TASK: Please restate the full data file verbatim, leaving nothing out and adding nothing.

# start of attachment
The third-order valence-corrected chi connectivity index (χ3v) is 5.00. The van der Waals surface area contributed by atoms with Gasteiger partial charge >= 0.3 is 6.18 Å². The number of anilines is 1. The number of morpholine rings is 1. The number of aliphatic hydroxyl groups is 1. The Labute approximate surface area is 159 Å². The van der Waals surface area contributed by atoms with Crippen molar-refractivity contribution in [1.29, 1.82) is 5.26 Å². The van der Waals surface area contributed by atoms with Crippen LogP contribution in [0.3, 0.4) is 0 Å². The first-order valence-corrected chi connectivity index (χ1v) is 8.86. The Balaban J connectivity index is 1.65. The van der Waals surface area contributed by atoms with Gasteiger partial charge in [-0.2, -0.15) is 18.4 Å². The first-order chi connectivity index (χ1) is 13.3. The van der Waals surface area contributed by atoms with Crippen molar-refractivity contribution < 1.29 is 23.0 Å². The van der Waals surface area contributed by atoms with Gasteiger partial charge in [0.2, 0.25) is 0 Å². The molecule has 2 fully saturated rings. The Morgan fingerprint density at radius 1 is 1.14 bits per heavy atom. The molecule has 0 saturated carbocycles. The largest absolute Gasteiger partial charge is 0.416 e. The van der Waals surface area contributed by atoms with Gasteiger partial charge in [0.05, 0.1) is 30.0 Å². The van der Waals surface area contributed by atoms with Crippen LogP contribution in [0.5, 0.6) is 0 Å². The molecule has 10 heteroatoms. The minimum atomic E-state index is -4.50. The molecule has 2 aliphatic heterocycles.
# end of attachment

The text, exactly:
The third-order valence-corrected chi connectivity index (χ3v) is 5.00. The van der Waals surface area contributed by atoms with Gasteiger partial charge >= 0.3 is 6.18 Å². The number of anilines is 1. The number of morpholine rings is 1. The number of aliphatic hydroxyl groups is 1. The Labute approximate surface area is 159 Å². The van der Waals surface area contributed by atoms with Crippen molar-refractivity contribution in [1.29, 1.82) is 5.26 Å². The van der Waals surface area contributed by atoms with Crippen LogP contribution in [0.3, 0.4) is 0 Å². The first-order valence-corrected chi connectivity index (χ1v) is 8.86. The Balaban J connectivity index is 1.65. The van der Waals surface area contributed by atoms with Gasteiger partial charge in [-0.2, -0.15) is 18.4 Å². The first-order chi connectivity index (χ1) is 13.3. The van der Waals surface area contributed by atoms with Crippen molar-refractivity contribution < 1.29 is 23.0 Å². The van der Waals surface area contributed by atoms with Gasteiger partial charge in [0.2, 0.25) is 0 Å². The molecule has 2 fully saturated rings. The Morgan fingerprint density at radius 1 is 1.14 bits per heavy atom. The molecule has 0 saturated carbocycles. The largest absolute Gasteiger partial charge is 0.416 e. The van der Waals surface area contributed by atoms with Gasteiger partial charge in [0.05, 0.1) is 30.0 Å². The van der Waals surface area contributed by atoms with Crippen LogP contribution in [0.5, 0.6) is 0 Å². The molecule has 10 heteroatoms. The minimum atomic E-state index is -4.50. The molecule has 2 aliphatic heterocycles.